A group of archaeologists in China have unearthed pieces from a mysterious ancient board game that was last played around 1,500 years ago.
A 14-face die made of animal tooth, 21 rectangular game pieces with numbers painted on them, and a broken tile from a board game were found in a 2,300-year-old tomb in Qingzhou City, according to Live Science.
When reconstructed, the tile turned out to be “decorated with two eyes, which are surrounded by cloud-and-thunder patterns,” a report published in the journal Chinese Cultural Relics claimed. The die comprises the numbers 1 through 6, each appearing twice on 12 of the faces in a form of ancient Chinese writing known as “seal script.” Two of the faces were left blank.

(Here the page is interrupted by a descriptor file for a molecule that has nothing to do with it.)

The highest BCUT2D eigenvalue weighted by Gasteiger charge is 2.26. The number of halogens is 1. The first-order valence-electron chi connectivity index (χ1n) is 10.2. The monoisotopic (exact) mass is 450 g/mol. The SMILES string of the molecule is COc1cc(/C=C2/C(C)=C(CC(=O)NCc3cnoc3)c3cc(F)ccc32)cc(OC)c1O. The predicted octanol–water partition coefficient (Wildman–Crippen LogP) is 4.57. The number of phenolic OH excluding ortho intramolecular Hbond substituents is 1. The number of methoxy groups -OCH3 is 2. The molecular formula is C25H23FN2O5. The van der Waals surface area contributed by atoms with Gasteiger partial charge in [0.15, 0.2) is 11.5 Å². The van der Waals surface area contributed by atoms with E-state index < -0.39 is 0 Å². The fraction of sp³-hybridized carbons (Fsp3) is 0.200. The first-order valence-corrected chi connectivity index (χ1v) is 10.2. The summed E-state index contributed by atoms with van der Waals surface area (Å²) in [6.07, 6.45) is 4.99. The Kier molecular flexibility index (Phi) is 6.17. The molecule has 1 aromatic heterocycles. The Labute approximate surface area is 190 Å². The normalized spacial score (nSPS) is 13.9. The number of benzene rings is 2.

The pieces are thought to be from the ancient board game “Bo” (also called “Liu Bo”), of which not much is known. According to experts, the last record of the game being played dates back 1,500 years, and the rules remain shrouded in mystery.
A 2,200-year-old poem, however, has provided researchers with some hints. “Then, with bamboo dice and ivory pieces, the game of Liu Bo is begun; sides are taken; they advance together; keenly they threaten each other,” reads the poem.
While digging the tomb, the archaeologists discovered that it had been heavily looted. In fact, a skeleton, thought to belong to one of the ancient looters, was also found in one of the 26 shafts located in the tomb.
“Despite the huge scale of the tomb, it has been thoroughly robbed,” the archaeologists wrote in Chinese Cultural Relics. “The coffin chamber was almost completely dug out and robbed, suffering severe damage in the process.”
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